about what they imagine to be my life-long passion for the Zarzuela
(Spanish Musical Theatre) and how I finally created the Jarvis Conservatory
to carry out this passion. Yet just the opposite is the case. When
we decided on using the old stone Matthews Winery building for our
Conservatory, we realized that the existing stone walls would limit
our theater to about 220 seats. (Luckily this turned out to be just
the right size for the present Napa population base of only 70,000.
You can build big theaters but somebody has to be around to attend
them.) The genre of the Zarzuela seemed ideal for a small theater.
We had seen some lovely Zarzuela productions in Spain. They use operatic
singers but fewer singers than needed in the Italian Grand Opera.
The Zarzuelas are also orchestrated for smaller orchestras, such as
those that can fit in our 30 musician orchestra pit. Best of all,
this classic art form of Zarzuela is noticeably absent in the United
States and there is a huge body of first-class literature we can draw
upon to create a real niche for our new Conservatory.
So the theater came first, then came the Zarzuela, and then also the
French Baroque dance, well suited for a small theater. To expand our
audience, we developed the artistry and technology to produce state-of-the-art
videos of our productions. Those videos would be seen over the T.V.
and in other ways by many thousand fold as many people as our theater
would hold; so our theater size wasnt a limitation after all.
Once I became absorbed in research on the Zarzuelas I discovered a
much larger world of music literature than I had ever imagined. Of
the 10,000 Zarzuelas that are indexed, there are 1,000 or so still
considered in the available literature; of those, some 200 are active
in todays production. All these are classics in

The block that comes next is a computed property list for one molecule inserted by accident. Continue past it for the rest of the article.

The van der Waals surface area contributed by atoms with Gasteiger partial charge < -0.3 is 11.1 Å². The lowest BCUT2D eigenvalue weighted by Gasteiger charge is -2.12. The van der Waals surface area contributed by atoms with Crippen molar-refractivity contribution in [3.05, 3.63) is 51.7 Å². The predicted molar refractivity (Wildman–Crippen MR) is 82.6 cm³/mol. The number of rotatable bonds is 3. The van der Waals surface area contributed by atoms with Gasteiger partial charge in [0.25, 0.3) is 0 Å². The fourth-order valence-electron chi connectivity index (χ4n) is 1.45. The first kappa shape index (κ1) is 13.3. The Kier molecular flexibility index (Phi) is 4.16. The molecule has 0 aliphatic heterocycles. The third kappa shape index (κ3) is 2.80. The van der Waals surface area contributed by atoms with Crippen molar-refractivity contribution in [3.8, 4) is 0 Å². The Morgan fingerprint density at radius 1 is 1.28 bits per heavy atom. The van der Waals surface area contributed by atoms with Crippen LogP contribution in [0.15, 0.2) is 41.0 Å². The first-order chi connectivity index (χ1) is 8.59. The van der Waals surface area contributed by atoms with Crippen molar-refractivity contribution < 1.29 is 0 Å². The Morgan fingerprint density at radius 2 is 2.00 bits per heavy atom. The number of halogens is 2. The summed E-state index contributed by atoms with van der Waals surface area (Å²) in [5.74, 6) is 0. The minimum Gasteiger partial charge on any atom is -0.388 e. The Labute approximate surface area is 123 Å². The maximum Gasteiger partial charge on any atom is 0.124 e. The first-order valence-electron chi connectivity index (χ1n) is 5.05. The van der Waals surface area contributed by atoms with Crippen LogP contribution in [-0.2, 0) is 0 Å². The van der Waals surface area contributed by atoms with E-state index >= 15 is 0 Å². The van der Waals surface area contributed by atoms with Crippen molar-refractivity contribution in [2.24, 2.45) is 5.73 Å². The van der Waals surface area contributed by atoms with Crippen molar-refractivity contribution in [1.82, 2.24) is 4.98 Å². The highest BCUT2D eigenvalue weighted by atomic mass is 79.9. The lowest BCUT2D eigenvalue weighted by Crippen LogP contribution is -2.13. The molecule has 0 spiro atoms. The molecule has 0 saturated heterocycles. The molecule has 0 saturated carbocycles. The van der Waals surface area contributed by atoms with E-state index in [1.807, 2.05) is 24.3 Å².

that they have stood the test of time; the fact that they are still
around shows them to have a universal story and music. My challenge
after getting this far was to narrow down to a couple of dozen that
I could reasonably expect to do soon, and then to translate them into
English and adapt the libretto for our American audience. Whereas
Italian opera deals with stories of Kings and Princes, the Zarzuela
builds its stories around ordinary people with the same ordinary emotions
we all have. The challenge is to successfully portray these emotions
with dialog and beautiful music to tell a worthwhile story.
An interesting by-product of all my research and translation was a
nice insight into Spanish culture, the same culture that was propagated
to all Hispanic America. The founders of a Spanish Zarzuela company,
Ases Líricos in Madrid became close friends and when they retired
from regular Zarzuela productions they sold us their entire wardrobe,
including costumes identified for 14 different Zarzuelas.
Through Carlos Bofil of Ases Líricos we met Antonio Apruzzese,
the last of the organillo makers. He had learned the art of making
organillos from his father and carried on this grand tradition. The
then president, General Franco, was so taken with the traditional
Spanish craftsmanship that went into these hand cranked music makers
that over the years he bought and gave away at least five organillos
that we know of to visiting heads of state.
We also acquired
a small organillo from Apruzzese on one of our visits to Madrid. When
organillo-maker Apruzzese died in 1996, his widow called us from Spain
to tell us that since some of the previously not-for-sale organillos
must be disposed of, we should come to Madrid immediately. That we
did and were able to acquire probably the two finest organillos Apruzzese
had ever made. These are invaluable for use in Zarzuela productions
where this traditional street instrument often appears.
A real payoff for our conservatory work is to hear that our singers
are going on to greater successes in their careers.